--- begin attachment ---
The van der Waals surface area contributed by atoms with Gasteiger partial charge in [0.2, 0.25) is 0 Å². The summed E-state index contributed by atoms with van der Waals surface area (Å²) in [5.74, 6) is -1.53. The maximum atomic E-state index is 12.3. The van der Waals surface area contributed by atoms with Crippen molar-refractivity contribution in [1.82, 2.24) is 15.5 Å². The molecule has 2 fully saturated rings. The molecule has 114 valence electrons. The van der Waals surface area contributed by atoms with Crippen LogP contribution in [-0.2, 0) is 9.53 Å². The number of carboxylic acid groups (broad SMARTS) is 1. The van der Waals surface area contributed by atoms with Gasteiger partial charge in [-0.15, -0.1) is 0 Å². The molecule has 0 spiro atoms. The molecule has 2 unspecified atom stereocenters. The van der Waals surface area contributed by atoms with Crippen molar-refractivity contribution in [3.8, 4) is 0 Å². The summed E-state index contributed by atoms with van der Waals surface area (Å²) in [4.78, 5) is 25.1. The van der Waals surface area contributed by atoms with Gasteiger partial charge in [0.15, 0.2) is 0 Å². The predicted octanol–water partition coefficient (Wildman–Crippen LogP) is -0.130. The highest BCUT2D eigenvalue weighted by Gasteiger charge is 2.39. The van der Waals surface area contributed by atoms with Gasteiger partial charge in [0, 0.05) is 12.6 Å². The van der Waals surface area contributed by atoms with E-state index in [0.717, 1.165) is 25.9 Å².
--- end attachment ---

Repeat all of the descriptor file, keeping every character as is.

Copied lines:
The van der Waals surface area contributed by atoms with Gasteiger partial charge in [0.2, 0.25) is 0 Å². The summed E-state index contributed by atoms with van der Waals surface area (Å²) in [5.74, 6) is -1.53. The maximum atomic E-state index is 12.3. The van der Waals surface area contributed by atoms with Crippen molar-refractivity contribution in [1.82, 2.24) is 15.5 Å². The molecule has 2 fully saturated rings. The molecule has 114 valence electrons. The van der Waals surface area contributed by atoms with Crippen LogP contribution in [-0.2, 0) is 9.53 Å². The number of carboxylic acid groups (broad SMARTS) is 1. The van der Waals surface area contributed by atoms with Gasteiger partial charge in [-0.15, -0.1) is 0 Å². The molecule has 0 spiro atoms. The molecule has 2 unspecified atom stereocenters. The van der Waals surface area contributed by atoms with Crippen molar-refractivity contribution in [3.8, 4) is 0 Å². The summed E-state index contributed by atoms with van der Waals surface area (Å²) in [4.78, 5) is 25.1. The van der Waals surface area contributed by atoms with Gasteiger partial charge in [0.15, 0.2) is 0 Å². The predicted octanol–water partition coefficient (Wildman–Crippen LogP) is -0.130. The highest BCUT2D eigenvalue weighted by Gasteiger charge is 2.39. The van der Waals surface area contributed by atoms with Gasteiger partial charge in [0, 0.05) is 12.6 Å². The van der Waals surface area contributed by atoms with E-state index in [0.717, 1.165) is 25.9 Å².